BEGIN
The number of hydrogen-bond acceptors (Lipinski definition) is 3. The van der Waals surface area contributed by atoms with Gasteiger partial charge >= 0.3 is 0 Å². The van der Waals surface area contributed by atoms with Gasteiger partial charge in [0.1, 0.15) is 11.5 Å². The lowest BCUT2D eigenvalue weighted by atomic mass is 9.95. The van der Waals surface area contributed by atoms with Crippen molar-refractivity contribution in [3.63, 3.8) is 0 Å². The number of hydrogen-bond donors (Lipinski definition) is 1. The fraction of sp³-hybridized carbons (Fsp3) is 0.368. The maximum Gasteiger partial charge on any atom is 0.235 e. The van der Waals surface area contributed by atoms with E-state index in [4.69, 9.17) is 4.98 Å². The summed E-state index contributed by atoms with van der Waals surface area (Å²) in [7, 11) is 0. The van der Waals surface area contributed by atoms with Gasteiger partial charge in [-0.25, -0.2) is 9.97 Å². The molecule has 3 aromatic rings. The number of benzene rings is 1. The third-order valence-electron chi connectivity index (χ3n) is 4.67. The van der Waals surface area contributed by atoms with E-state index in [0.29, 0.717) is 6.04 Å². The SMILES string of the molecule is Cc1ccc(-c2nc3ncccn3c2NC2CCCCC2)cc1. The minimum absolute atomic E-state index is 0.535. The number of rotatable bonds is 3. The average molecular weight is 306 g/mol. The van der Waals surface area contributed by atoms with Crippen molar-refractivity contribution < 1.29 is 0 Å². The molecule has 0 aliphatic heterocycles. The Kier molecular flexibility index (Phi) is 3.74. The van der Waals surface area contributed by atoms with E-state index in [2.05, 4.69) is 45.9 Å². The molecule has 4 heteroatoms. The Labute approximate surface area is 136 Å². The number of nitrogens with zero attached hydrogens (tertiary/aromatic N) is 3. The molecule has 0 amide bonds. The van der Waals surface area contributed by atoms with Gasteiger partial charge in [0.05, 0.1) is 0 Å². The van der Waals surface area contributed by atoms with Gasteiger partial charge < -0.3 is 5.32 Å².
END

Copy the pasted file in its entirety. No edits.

The number of hydrogen-bond acceptors (Lipinski definition) is 3. The van der Waals surface area contributed by atoms with Gasteiger partial charge >= 0.3 is 0 Å². The van der Waals surface area contributed by atoms with Gasteiger partial charge in [0.1, 0.15) is 11.5 Å². The lowest BCUT2D eigenvalue weighted by atomic mass is 9.95. The van der Waals surface area contributed by atoms with Crippen molar-refractivity contribution in [3.63, 3.8) is 0 Å². The number of hydrogen-bond donors (Lipinski definition) is 1. The fraction of sp³-hybridized carbons (Fsp3) is 0.368. The maximum Gasteiger partial charge on any atom is 0.235 e. The van der Waals surface area contributed by atoms with E-state index in [4.69, 9.17) is 4.98 Å². The summed E-state index contributed by atoms with van der Waals surface area (Å²) in [7, 11) is 0. The van der Waals surface area contributed by atoms with Gasteiger partial charge in [-0.25, -0.2) is 9.97 Å². The molecule has 3 aromatic rings. The number of benzene rings is 1. The third-order valence-electron chi connectivity index (χ3n) is 4.67. The van der Waals surface area contributed by atoms with E-state index in [0.29, 0.717) is 6.04 Å². The SMILES string of the molecule is Cc1ccc(-c2nc3ncccn3c2NC2CCCCC2)cc1. The minimum absolute atomic E-state index is 0.535. The number of rotatable bonds is 3. The average molecular weight is 306 g/mol. The van der Waals surface area contributed by atoms with Crippen molar-refractivity contribution < 1.29 is 0 Å². The molecule has 0 aliphatic heterocycles. The Kier molecular flexibility index (Phi) is 3.74. The van der Waals surface area contributed by atoms with E-state index in [2.05, 4.69) is 45.9 Å². The molecule has 4 heteroatoms. The Labute approximate surface area is 136 Å². The number of nitrogens with zero attached hydrogens (tertiary/aromatic N) is 3. The molecule has 0 amide bonds. The van der Waals surface area contributed by atoms with Gasteiger partial charge in [0.05, 0.1) is 0 Å². The van der Waals surface area contributed by atoms with Gasteiger partial charge < -0.3 is 5.32 Å².